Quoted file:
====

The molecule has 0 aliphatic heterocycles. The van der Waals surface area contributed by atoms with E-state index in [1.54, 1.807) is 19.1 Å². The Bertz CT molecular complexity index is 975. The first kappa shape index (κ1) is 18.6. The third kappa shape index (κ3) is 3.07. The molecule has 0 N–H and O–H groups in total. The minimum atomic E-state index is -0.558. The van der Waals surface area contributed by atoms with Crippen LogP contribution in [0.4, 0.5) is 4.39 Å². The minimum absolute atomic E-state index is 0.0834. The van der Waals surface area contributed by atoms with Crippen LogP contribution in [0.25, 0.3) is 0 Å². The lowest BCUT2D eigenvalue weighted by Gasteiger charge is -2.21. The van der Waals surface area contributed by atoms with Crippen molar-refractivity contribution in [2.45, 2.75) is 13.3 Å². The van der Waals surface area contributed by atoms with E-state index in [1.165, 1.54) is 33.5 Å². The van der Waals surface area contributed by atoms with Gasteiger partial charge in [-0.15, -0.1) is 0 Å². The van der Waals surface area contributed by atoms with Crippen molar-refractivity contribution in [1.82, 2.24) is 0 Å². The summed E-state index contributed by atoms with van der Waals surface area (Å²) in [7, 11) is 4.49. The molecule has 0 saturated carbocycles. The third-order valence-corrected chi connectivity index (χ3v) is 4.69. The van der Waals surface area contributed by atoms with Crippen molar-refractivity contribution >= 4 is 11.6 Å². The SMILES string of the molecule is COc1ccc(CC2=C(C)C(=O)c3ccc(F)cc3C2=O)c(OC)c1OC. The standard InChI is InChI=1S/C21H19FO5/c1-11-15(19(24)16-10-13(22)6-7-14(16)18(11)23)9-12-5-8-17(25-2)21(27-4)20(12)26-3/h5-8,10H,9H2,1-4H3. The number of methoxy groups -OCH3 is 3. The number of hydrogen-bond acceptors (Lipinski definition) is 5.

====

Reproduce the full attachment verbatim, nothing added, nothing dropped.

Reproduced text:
The molecule has 0 aliphatic heterocycles. The van der Waals surface area contributed by atoms with E-state index in [1.54, 1.807) is 19.1 Å². The Bertz CT molecular complexity index is 975. The first kappa shape index (κ1) is 18.6. The third kappa shape index (κ3) is 3.07. The molecule has 0 N–H and O–H groups in total. The minimum atomic E-state index is -0.558. The van der Waals surface area contributed by atoms with Crippen LogP contribution in [0.4, 0.5) is 4.39 Å². The minimum absolute atomic E-state index is 0.0834. The van der Waals surface area contributed by atoms with Crippen LogP contribution in [0.25, 0.3) is 0 Å². The lowest BCUT2D eigenvalue weighted by Gasteiger charge is -2.21. The van der Waals surface area contributed by atoms with Crippen molar-refractivity contribution in [2.45, 2.75) is 13.3 Å². The van der Waals surface area contributed by atoms with E-state index in [1.165, 1.54) is 33.5 Å². The van der Waals surface area contributed by atoms with Gasteiger partial charge in [-0.15, -0.1) is 0 Å². The van der Waals surface area contributed by atoms with Crippen molar-refractivity contribution in [1.82, 2.24) is 0 Å². The summed E-state index contributed by atoms with van der Waals surface area (Å²) in [7, 11) is 4.49. The molecule has 0 saturated carbocycles. The third-order valence-corrected chi connectivity index (χ3v) is 4.69. The van der Waals surface area contributed by atoms with Crippen molar-refractivity contribution >= 4 is 11.6 Å². The SMILES string of the molecule is COc1ccc(CC2=C(C)C(=O)c3ccc(F)cc3C2=O)c(OC)c1OC. The standard InChI is InChI=1S/C21H19FO5/c1-11-15(19(24)16-10-13(22)6-7-14(16)18(11)23)9-12-5-8-17(25-2)21(27-4)20(12)26-3/h5-8,10H,9H2,1-4H3. The number of methoxy groups -OCH3 is 3. The number of hydrogen-bond acceptors (Lipinski definition) is 5.